The morning I had my colonoscopy I went to my lawyer’s office to finalize my will. No, it’s not how it sounds. This procedure, recommended for everyone over 50 (over 40 if you have a family history of colon cancer or pre-cancerous polyps) is very safe, performed thousands of times every day across America in hospitals and freestanding endoscopy units with an incidence of serious complications well less than 1%.
The reason I went to the lawyer’s office that morning was that my husband happened to be off work and so it seemed convenient to sign our wills and health care proxies (MA form here)—something we’d been meaning to do--and then for me to have the colonoscopy and for him to drive me home. (You are required to have someone drive you home after you wake up from the sedation saying, “What happened? Did you do it yet?”)
No, that’s not entirely true, either. I had privately told myself that this particular day would be “Grown Up Day,” as in me acting very grown up, planning ahead, doing unpleasant things in order to prevent even more unpleasant things, such as getting colon cancer or having Uncle Sam inherit half my estate. There was, I admit, a little masochistic pleasure in sitting at the lawyer’s conference table passing papers and hearing the phrases, “Now when you die…” and “If you die first…” uttered over and over again and then presenting my bare posterior to a team of my colleagues at the hospital where I work just down the street. Plus, I could hardly justify avoiding the very procedure I recommend to patients every day.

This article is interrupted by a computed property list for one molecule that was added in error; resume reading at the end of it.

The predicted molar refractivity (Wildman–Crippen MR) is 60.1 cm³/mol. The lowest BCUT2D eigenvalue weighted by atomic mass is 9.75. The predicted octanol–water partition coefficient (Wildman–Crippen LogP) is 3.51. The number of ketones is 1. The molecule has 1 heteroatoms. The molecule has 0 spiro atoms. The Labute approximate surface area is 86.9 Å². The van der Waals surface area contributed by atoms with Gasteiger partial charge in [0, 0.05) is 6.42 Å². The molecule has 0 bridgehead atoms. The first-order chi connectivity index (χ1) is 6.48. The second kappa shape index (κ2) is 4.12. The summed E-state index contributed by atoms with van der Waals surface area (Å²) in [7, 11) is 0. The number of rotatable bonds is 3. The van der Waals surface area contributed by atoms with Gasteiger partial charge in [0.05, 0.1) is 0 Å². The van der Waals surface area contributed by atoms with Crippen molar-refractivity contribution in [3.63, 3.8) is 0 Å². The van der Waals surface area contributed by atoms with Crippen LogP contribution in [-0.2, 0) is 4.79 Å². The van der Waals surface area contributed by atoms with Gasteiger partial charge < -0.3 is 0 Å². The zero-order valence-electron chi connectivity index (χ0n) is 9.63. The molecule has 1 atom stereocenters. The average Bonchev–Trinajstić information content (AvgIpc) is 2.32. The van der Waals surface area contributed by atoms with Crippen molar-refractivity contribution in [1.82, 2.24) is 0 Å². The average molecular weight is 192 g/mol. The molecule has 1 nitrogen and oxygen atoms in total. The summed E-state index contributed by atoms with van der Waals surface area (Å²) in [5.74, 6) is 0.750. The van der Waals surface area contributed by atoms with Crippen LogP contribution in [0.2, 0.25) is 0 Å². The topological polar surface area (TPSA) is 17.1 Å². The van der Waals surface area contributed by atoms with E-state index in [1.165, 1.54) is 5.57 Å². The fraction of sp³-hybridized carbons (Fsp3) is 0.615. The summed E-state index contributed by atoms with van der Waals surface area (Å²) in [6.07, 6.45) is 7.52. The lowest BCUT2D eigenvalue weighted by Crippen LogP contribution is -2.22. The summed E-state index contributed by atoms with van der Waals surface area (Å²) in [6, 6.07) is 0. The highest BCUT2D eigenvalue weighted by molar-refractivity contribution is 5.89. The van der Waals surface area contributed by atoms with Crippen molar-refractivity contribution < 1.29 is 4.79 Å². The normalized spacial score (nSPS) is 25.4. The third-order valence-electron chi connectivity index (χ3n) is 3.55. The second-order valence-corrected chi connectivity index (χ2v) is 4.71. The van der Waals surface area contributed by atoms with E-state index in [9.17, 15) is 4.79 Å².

Boy am I mature, I congratulated myself.
The fun had actually started the night before. As everyone who’s had one knows, “the worst part” of the colonoscopy is the prep. For those of you who haven’t done it: you mix up a half-gallon of what looks like battery acid (the instructions say you can add a squeeze of lemon “to make it more palatable”) and then you warn your family away and position yourself near a toilet. After several hours you know you’re done because what comes out looks identical to what went in. You may be tempted to spill some of the battery acid down the sink but if you skimp then the gastroenterologist won’t see much, will pronounce you a “poor prep” and won’t be able to give your colon a clean bill of health. It would be as if Jacques Cousteau went deep sea diving with mud on his mask--which sounds disgusting, but, trust me, after the tenth trip to the bathroom you will lose your sensitivity about these matters.
The will was signed, the prep was good, my colon was intact. My affairs were, as they say, in order. And I got to thinking, there in recovery room as I drank the little cup of apple juice and ate the graham crackers, about the difference between pediatric and adult preventative medical care. For the most part, pediatricians try to protect kids from problems they might acquire from the outside: they immunize against viruses and bacteria, they screen for lead, they counsel about car seats and bike helmets. Adults, for the most part, need to be protected from the enemy within: our blood pressure and blood sugar are measured, our breasts imaged, our colons interrogated. Even when these tests are normal, they remind us that, especially after fifty, one of our organs may be plotting mutiny at any moment.
If you ask me, that’s the worst part.
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